Institutes concede reform required for audit

House of Lords

Senior figures at the UK’s accountancy institutes yesterday made a robust
defence of the audit industry to a House of Lords inquiry, but conceded that
reforms are necessary to protect standards and maintain public confidence in the

Their comments come amid growing support for overhauling the audit industry.

Earlier this month, the European Commission said that it was considering a
mandatory rotation of auditors and a cap on advisory fees. Mazars, a mid-tier
accountancy firm, has called for dual audits, while the chairman of KPMG in the
UK, John Griffith Jones, has called for a code of conduct to improve
communication between auditors and regulators.

Grant Thornton, the UK’s fifth biggest accountancy firm, has called for a cap
on the number of clients large accountancy firms can audit in order to reduce
the dominance of the “Big Four” firms — Deloitte, Ernst & Young, KPMG and
PwC – and improve competition in the audit market.

In their latest session examining the audit industry following the financial
crisis, members of the House of Lords economic affairs committee yesterday
painted an unflattering picture of the UK audit industry. Peers claimed that the
audit profession was dominated by the Big Four firms (Deloitte, Ernst &
Young, KPMG and PwC); suggested that some auditors were asleep at the wheel when
auditing banks before the financial crisis; and that auditors compromised by
conflicts of interest.

Lord Lawson, a former chancellor during the Thatcher government, said he knew
of no examples where an audit firm had managed to “catch the ball” that had been
dropped by regulators during the financial crisis

Robert Hodgkinson, executive director, technical at the Institute of
Chartered Accountants in England and Wales (ICAEW), responded to this by saying
that his institute was working on proposals to encourage better dialogue between
the Bank of England, the Financial Services Authority and bank auditors.

“When auditors catch [the ball] or influence outcomes it is quite invisible
to [to the public] because of the nature of the work,” he said.

Hodgkinson added that “professional scepticism” ran through auditing
standards like a “golden thread”, although he admitted that in some audits
during the financial crisis auditors should have been more sceptical.

Lawson looked unimpressed by the defence of auditor’s professional judgement
and questioned whether auditors were prepared to be corporate whistleblowers
when necessary. If an audit firm is worried that a client is taking excessive
risks, or is understating risks, would the audit firm have the confidence to
alert a regulator if their client remains unresponsive, he asked?

Committee members also raised a long-running criticism of the audit industry
– that the sale of advisory services, such as tax or IT, to audit clients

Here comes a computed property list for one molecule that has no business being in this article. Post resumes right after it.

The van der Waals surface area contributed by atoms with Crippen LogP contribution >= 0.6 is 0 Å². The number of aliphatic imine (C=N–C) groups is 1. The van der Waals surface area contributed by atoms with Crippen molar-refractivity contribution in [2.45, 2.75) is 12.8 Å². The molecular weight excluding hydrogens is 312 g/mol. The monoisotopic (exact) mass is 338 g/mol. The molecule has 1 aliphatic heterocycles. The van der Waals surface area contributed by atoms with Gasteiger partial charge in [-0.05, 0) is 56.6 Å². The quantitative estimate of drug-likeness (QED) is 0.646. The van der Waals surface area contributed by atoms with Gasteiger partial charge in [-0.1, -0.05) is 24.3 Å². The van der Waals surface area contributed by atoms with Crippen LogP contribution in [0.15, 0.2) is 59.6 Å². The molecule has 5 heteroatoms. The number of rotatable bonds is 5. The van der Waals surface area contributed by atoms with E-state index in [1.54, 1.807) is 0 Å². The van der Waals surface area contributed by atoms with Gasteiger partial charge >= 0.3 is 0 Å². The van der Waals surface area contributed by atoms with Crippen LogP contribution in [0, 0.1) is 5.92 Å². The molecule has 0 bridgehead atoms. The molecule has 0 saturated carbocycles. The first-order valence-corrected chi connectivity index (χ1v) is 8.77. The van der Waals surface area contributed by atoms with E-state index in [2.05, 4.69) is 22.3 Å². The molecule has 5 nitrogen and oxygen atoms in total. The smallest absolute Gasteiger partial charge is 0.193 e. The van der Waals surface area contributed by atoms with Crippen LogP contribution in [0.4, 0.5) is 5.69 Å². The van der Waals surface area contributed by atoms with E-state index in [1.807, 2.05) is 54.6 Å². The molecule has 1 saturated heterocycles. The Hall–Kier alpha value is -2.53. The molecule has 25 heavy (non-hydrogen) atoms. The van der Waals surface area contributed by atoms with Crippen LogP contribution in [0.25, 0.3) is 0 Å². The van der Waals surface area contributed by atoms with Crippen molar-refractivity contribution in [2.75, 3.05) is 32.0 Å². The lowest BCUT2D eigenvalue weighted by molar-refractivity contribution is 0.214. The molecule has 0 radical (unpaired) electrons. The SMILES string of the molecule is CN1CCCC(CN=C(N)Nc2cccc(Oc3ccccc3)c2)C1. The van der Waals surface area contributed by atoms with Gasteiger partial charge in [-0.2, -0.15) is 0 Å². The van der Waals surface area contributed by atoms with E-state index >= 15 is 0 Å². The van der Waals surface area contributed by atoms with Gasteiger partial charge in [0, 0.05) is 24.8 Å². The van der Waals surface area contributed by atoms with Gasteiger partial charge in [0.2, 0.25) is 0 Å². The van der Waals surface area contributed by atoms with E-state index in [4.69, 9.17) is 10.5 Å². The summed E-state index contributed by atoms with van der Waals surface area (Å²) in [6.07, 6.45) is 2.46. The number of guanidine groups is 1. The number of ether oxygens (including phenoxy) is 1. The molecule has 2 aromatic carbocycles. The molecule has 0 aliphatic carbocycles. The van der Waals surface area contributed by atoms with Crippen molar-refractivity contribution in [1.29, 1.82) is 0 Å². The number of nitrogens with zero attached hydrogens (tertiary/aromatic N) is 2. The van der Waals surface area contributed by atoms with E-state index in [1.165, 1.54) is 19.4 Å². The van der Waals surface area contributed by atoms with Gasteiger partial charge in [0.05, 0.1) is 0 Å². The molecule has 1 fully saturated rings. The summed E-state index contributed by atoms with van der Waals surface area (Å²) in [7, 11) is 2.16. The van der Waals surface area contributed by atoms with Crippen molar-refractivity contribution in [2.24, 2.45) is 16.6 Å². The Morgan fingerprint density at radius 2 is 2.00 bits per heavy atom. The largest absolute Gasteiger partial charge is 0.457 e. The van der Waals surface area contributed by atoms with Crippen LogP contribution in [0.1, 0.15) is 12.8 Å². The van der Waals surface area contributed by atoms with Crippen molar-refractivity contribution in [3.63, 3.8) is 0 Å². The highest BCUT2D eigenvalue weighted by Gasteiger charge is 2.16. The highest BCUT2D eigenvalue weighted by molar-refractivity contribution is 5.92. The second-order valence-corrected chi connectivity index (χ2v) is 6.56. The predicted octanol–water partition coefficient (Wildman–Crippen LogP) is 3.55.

undermines auditors’ independence.

Institute representatives argued that a ban on the sale of non-audit services
could harm smaller businesses, in particular because they rely on their
accountants as general business advisers.

But other countries think differently. Lawson, noted that the US has banned
firms from selling advisory services to their audit clients, adding that the Big
Four firms would not “wilt away” if they were banned from providing internal
audit and advisory services to audit clients.

Audit firms would fight a ban on non-audit services, but concessions in other
areas seem more likely.

Helen Brand, chief executive at the Association of Chartered Certified
Accountants, said it would support moves to broaden choice in the audit market.
She also said that “restrictive” clauses in credit agreements that force banks
to choose a Big Four auditor should be removed. “[These] covenants are probably
a restriction of free trade,” she said.

Another option would be to extend the scope of audits to key parts of annual
reports — business model, strategy and market forces – rather than only looking
at a company’s financial performance over the past year.

Brand said: “We feel that maybe there is a need to extend the scope of the
audit, especially around internal controls and governance and forward-looking
part of the business.”

If the remit of auditors was to widen, perhaps regulators could review the
issue of limited liability for auditors – limiting their liability for damages
in the event of a company collapsing, Brand suggested.

Since 2006, UK companies have been able to agree limited-liability clauses
with auditors, but so far no major company is thought to have entered into such
an agreement.

Accountancy firms have warned that litigation from a large client could cause
the collapse of even the biggest audit firms — an event which would cause
serious disruption to clients.

Regulators have yet to be convinced about the need for change. Last month,
Baroness Hogg, chairman of the Financial Reporting Council (FRC), the accounting
watchdog, said that she did not foresee “rapid” change to auditor liability

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